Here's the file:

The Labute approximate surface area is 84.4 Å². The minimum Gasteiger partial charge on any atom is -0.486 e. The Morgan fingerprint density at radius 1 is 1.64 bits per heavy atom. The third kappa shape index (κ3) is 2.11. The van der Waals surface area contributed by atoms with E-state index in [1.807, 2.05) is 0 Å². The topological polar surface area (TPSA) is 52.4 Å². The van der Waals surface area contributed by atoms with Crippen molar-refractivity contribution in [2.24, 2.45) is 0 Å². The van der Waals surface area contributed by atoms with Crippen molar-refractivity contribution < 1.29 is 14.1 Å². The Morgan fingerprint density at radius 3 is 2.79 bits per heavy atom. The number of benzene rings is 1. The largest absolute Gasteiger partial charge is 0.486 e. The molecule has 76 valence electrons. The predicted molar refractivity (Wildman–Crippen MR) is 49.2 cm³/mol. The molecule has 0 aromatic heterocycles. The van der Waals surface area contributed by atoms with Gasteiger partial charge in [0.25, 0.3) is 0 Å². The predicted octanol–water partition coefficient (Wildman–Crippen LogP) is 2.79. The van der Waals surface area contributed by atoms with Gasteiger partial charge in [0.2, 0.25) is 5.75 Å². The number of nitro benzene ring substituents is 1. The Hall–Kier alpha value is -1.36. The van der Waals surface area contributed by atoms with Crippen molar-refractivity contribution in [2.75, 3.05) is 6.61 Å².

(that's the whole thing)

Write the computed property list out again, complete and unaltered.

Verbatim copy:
The Labute approximate surface area is 84.4 Å². The minimum Gasteiger partial charge on any atom is -0.486 e. The Morgan fingerprint density at radius 1 is 1.64 bits per heavy atom. The third kappa shape index (κ3) is 2.11. The van der Waals surface area contributed by atoms with E-state index in [1.807, 2.05) is 0 Å². The topological polar surface area (TPSA) is 52.4 Å². The van der Waals surface area contributed by atoms with Crippen molar-refractivity contribution in [2.24, 2.45) is 0 Å². The van der Waals surface area contributed by atoms with Crippen molar-refractivity contribution < 1.29 is 14.1 Å². The Morgan fingerprint density at radius 3 is 2.79 bits per heavy atom. The number of benzene rings is 1. The largest absolute Gasteiger partial charge is 0.486 e. The molecule has 76 valence electrons. The predicted molar refractivity (Wildman–Crippen MR) is 49.2 cm³/mol. The molecule has 0 aromatic heterocycles. The van der Waals surface area contributed by atoms with Gasteiger partial charge in [0.25, 0.3) is 0 Å². The predicted octanol–water partition coefficient (Wildman–Crippen LogP) is 2.79. The van der Waals surface area contributed by atoms with Gasteiger partial charge in [0.2, 0.25) is 5.75 Å². The number of nitro benzene ring substituents is 1. The Hall–Kier alpha value is -1.36. The van der Waals surface area contributed by atoms with Crippen molar-refractivity contribution in [2.75, 3.05) is 6.61 Å².